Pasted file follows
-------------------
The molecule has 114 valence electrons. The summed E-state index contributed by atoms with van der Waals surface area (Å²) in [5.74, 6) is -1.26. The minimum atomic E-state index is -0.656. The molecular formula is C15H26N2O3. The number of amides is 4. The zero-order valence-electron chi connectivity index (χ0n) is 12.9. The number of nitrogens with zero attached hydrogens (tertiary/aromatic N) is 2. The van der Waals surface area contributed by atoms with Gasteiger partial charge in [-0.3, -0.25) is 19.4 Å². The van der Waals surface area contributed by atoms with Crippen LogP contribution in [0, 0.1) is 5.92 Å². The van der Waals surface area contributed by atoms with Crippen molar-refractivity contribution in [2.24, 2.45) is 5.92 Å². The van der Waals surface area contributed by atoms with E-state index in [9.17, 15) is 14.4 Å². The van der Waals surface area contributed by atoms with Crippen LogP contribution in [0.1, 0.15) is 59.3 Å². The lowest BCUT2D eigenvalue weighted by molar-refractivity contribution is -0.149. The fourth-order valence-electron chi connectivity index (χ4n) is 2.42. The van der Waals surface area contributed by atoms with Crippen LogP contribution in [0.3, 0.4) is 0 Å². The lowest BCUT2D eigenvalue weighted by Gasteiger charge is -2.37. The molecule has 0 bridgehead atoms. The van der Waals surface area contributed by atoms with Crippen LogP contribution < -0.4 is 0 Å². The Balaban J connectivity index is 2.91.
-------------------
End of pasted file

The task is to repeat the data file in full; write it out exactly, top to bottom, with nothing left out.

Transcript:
The molecule has 114 valence electrons. The summed E-state index contributed by atoms with van der Waals surface area (Å²) in [5.74, 6) is -1.26. The minimum atomic E-state index is -0.656. The molecular formula is C15H26N2O3. The number of amides is 4. The zero-order valence-electron chi connectivity index (χ0n) is 12.9. The number of nitrogens with zero attached hydrogens (tertiary/aromatic N) is 2. The van der Waals surface area contributed by atoms with Gasteiger partial charge in [-0.3, -0.25) is 19.4 Å². The van der Waals surface area contributed by atoms with Crippen LogP contribution in [0, 0.1) is 5.92 Å². The van der Waals surface area contributed by atoms with Crippen molar-refractivity contribution in [2.24, 2.45) is 5.92 Å². The van der Waals surface area contributed by atoms with E-state index in [9.17, 15) is 14.4 Å². The van der Waals surface area contributed by atoms with Crippen LogP contribution in [0.1, 0.15) is 59.3 Å². The lowest BCUT2D eigenvalue weighted by molar-refractivity contribution is -0.149. The fourth-order valence-electron chi connectivity index (χ4n) is 2.42. The van der Waals surface area contributed by atoms with Crippen LogP contribution in [0.3, 0.4) is 0 Å². The lowest BCUT2D eigenvalue weighted by Gasteiger charge is -2.37. The molecule has 0 bridgehead atoms. The van der Waals surface area contributed by atoms with Crippen LogP contribution < -0.4 is 0 Å². The Balaban J connectivity index is 2.91.